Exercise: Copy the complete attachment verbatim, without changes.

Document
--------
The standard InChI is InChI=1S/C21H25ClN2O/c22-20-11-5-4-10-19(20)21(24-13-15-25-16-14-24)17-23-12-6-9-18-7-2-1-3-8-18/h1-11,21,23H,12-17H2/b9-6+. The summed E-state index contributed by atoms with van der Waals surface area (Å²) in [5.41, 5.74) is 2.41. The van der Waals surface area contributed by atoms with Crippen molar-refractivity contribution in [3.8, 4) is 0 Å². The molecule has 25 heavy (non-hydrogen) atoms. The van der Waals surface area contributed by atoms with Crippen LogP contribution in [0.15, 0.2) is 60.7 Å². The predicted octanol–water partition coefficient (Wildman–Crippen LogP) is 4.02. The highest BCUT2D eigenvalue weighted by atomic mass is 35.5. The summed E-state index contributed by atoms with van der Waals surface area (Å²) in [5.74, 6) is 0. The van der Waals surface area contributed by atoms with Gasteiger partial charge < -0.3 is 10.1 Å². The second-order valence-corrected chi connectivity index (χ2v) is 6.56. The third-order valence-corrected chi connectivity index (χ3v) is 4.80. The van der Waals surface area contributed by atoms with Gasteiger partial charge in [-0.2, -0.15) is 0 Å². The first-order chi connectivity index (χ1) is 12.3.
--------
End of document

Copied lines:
The standard InChI is InChI=1S/C21H25ClN2O/c22-20-11-5-4-10-19(20)21(24-13-15-25-16-14-24)17-23-12-6-9-18-7-2-1-3-8-18/h1-11,21,23H,12-17H2/b9-6+. The summed E-state index contributed by atoms with van der Waals surface area (Å²) in [5.41, 5.74) is 2.41. The van der Waals surface area contributed by atoms with Crippen molar-refractivity contribution in [3.8, 4) is 0 Å². The molecule has 25 heavy (non-hydrogen) atoms. The van der Waals surface area contributed by atoms with Crippen LogP contribution in [0.15, 0.2) is 60.7 Å². The predicted octanol–water partition coefficient (Wildman–Crippen LogP) is 4.02. The highest BCUT2D eigenvalue weighted by atomic mass is 35.5. The summed E-state index contributed by atoms with van der Waals surface area (Å²) in [5.74, 6) is 0. The van der Waals surface area contributed by atoms with Gasteiger partial charge < -0.3 is 10.1 Å². The second-order valence-corrected chi connectivity index (χ2v) is 6.56. The third-order valence-corrected chi connectivity index (χ3v) is 4.80. The van der Waals surface area contributed by atoms with Gasteiger partial charge in [-0.2, -0.15) is 0 Å². The first-order chi connectivity index (χ1) is 12.3.